Golden age of TV: 'Suspense: The Lost Episodes' out on DVD March 17
By April MacIntyre Feb 22, 2009, 20:26 GMT
The DVD collection: "Suspense - The Lost Episodes, Collection 3" from Infinity hits the shelves March 17th.
The cover features a young Rod Serling, who penned an episode of the old 1949-1954 serial in black and white, when commercials were part of the teleplay and the organist punctuated the drama and action in every scene.
This collection is not for everyone, but smallscreen historians, the 420 baked crowd and people who love a condensed good old-fashioned yarn will dig this remastered collection. Despite the digital transfer, the original film has deteriorated and the quality is akin to watching an old black and white broadcast on a set with rabbit ears.
Master of Horror Boris Karloff is also featured in the special 4-DVD collector's for the first time ever March 17 from Infinity Entertainment Group and Falcon Picture Group.
The retro series was a journey into the obscure, the bizarre with Suspense: The Lost Episodes, Collection 3.
Film and TV historians note: Following the successful releases of Suspense: The Lost Episodes, Collections 1 and 2, comes Suspense: The Lost Episodes, Collection 3, a four-disc DVD collector's set available for the first time ever in any format.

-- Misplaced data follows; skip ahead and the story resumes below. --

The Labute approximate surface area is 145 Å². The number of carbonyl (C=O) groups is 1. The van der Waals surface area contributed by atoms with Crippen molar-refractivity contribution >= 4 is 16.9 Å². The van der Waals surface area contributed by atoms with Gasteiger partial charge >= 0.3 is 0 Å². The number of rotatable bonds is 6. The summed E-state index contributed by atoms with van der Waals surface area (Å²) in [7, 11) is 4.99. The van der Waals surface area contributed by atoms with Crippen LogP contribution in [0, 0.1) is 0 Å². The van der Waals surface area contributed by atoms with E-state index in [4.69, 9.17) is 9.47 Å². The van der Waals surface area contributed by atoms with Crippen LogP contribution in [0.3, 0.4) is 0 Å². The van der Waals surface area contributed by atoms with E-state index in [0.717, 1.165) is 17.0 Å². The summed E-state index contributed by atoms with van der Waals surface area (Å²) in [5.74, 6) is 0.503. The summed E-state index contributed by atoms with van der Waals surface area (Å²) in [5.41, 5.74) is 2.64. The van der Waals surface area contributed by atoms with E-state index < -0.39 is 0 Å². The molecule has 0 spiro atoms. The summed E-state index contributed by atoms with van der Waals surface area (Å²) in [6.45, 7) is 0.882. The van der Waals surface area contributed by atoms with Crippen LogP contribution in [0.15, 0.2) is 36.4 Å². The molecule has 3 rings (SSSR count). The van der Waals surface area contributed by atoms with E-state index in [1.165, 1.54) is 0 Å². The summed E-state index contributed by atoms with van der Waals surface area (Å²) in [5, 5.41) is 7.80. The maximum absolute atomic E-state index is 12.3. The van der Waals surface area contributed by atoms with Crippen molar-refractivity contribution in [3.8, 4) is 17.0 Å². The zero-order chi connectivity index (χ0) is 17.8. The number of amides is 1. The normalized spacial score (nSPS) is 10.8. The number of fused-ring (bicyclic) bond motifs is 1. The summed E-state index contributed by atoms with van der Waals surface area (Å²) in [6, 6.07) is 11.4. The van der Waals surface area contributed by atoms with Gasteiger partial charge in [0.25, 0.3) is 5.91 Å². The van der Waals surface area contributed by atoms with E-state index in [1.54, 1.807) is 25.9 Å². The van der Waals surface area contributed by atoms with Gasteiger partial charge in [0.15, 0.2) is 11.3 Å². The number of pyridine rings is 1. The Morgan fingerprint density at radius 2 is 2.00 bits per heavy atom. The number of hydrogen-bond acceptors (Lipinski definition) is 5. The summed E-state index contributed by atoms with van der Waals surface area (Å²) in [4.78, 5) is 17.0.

The premiere anthology drama series featuring macabre stories of mystery broadcast live from New York on CBS from 1949 to 1954. The show was a no miss for Americans who were getting used to the TV as a permanent fixture inside their homes, as it chilled and thrilled with a weekly spine-tingling tale.
Suspense's television version was based on the long-running show from the "Golden Age of Radio" and successfully created the atmosphere of its radio predecessor by using the same identifiable opening announcement, "And now, a tale well calculated to keep you in...Suspense," accompanied by the familiar, ominous Bernard Herrmann theme, a very determined organist.
Film and television critic Leonard Maltin marks the unearthing of these lost shows as "a major discovery," touting the show as "especially fun to watch, exciting TV at its best!"
Includes an episode written by Rod Serling (The Twilight Zone) and features many of Hollywood and Broadway's most legendary young stars, including Boris Karloff, George Reeves, Walter Matthau, Jayne Meadows, Eddie Albert, Hume Cronyn, Lloyd Bridges, Jackie Cooper, Jack Warden, Stella Adler and many more.
Episodes in Collection 3 include:
Disc #1: Post Mortem (1949), Yellow Scarf (1949), Goodbye New York (1949), The Case of Lady Sannox (1949), One Thousand Dollars to One for Your Money (1950), I'm No Hero (1950), The Bomber Command (1950) and Death at the Stock Car Races (1963).
Disc #2: A Pocketful of Murder (1950), The Mallet (1950), Go Home Dead Man (1951), Pier 17 (1951), The Spider (1952), The Red Signal (1952), Death Drum (1952), North of Shanghai (1952) and Night Drive (1952).
Disc #3: Four Days to Kill (1952), Her Last Adventure (1952), The Old Lady of Bayeux 1952), Set-Up for Death (1952), The Blue Panther (1952), A Time of Innocence (1952) and Mutiny Below (1953).
Disc #4: F.O.B. Vienna (1953), The Man Who Cried Wolf (1953), The Dance (1953), Nightmare at Ground Zero (written by Rod Serling, 1953), The Hunted (1954) and The Funmaster (1958).
Suspense: The Lost Episodes, Collection 3 (4 Discs)
Infinity Entertainment Group/Falcon Picture Group
Genre: Classic TV/B&W
Format: DVD Only
Running Time: Approx. 14˝ Hours (30 Episodes/29 Minutes Each)
Street Date: March 17, 2009